What Automobile Dealers Need to Know about Recent Changes from the Federal Trade Commission & Security Summit
Automobile dealerships collect and store countless points of data, ranging from customer names and addresses to their banking information and social security numbers.
Unfortunately, this makes auto dealers a prime target for cybercriminals. According to Security Magazine, 15% of car dealers were a victim of a cybersecurity incident in 2022. And out of those attacks, 85% were sophisticated phishing schemes concealed as legitimate emails that caused data breaches, IT-related business interrupts, and lost revenue.
As more and more auto dealers prioritize their cybersecurity, it’s important to stay up-to-date on all requirements. In this post, we’ll summarize recent changes from the Federal Trade Commission (FTC) and the Security Summit so auto dealers have a clear path forward to compliance and data security.
FTC Makes Changes to Financial Data Security Rule
This past November, the Federal Trade Commission (FTC) announced that it was extending the deadline for compliance with certain changes to the Safeguards Rule by six months. This extension was granted in order to give companies more time to prepare for the new requirements, which are designed to improve the security of financial data and protect consumers from identity theft and other forms of financial fraud.
The deadline for complying with some of these updated requirements is now June 9, 2023.
Under the revised Safeguards Rule, there are more specific criteria for what financial institutions and companies must implement to better protect sensitive financial data, such as credit card numbers, bank account information, and social security numbers. These safeguards may include measures such as encryption, secure authentication protocols, and regular security assessments. Non-banking financial institutions are also required to develop, implement, and maintain a comprehensive security program to protect their customers’ information.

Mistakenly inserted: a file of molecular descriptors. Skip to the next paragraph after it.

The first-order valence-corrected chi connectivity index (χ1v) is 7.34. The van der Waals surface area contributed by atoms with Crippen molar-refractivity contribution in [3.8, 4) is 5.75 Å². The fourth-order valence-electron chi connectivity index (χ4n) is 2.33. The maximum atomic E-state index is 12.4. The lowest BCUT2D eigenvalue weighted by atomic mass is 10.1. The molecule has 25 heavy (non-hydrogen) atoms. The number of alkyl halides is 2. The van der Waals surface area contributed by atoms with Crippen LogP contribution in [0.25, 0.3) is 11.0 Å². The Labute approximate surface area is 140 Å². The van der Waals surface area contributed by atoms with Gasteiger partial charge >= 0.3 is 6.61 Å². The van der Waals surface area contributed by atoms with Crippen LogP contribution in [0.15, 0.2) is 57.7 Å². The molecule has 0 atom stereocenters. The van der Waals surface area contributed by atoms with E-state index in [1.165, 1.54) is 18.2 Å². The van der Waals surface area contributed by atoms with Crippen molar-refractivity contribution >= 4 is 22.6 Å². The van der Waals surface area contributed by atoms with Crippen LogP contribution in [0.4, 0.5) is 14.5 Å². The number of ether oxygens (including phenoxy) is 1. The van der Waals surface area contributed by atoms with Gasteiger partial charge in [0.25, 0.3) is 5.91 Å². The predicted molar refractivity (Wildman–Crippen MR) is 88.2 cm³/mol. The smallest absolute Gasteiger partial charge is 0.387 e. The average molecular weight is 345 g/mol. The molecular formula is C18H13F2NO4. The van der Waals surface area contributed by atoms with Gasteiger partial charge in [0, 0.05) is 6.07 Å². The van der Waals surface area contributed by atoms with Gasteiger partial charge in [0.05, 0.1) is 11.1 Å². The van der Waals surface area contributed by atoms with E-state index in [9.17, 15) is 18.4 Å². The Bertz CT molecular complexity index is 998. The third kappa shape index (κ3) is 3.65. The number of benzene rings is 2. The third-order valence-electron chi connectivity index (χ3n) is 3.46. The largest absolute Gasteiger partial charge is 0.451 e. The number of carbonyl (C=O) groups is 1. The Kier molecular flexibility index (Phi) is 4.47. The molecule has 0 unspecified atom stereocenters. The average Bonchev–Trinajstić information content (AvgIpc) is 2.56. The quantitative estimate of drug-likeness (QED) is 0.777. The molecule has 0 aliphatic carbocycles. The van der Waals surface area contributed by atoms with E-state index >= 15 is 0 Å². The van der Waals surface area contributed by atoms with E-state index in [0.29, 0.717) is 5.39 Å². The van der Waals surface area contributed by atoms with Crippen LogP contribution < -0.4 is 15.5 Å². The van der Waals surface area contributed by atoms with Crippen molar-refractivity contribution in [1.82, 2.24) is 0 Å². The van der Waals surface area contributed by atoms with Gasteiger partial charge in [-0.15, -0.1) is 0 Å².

Security Summit Releases Worry-Free Identity Security Plan (WISP)
The IRS has also released a new data security plan as part of the Security Summit, a partnership between the IRS, state tax agencies, and the tax industry. The plan, known as the Worry-Free Identity Security Plan (WISP), aims to help tax professionals better understand and address the complex area of data security. It includes a series of best practices for protecting sensitive tax-related information, such as client data and electronic tax returns.
The WISP is designed to be easy to understand and implement, and includes a series of simple steps that tax professionals can take to protect their data, such as using strong passwords, implementing multi-factor authentication, and regularly updating software and systems. It also includes guidance on how to respond to data breaches and other security incidents.
ForceNow can help.
Overall, the extension of the deadline for compliance with the Safeguards Rule and the release of the WISP are both welcome developments for financial institutions and tax professionals, as they provide additional time and resources to ensure that sensitive financial data is adequately protected.
With so many different aspects of running a successful auto dealer, creating a WISP can be a daunting challenge. This is where ForceNow can help.
If you're looking for a way to manage your cybersecurity concerns or to supplement your internal staff, consider partnering with ForceNow. We specialize in monitoring, detecting, and investigating security threats, and we are able to reduce the duration of these threats from months to minutes. In addition to our cybersecurity services, we also offer access to comprehensive and affordable cyber risk insurance plans through our partners.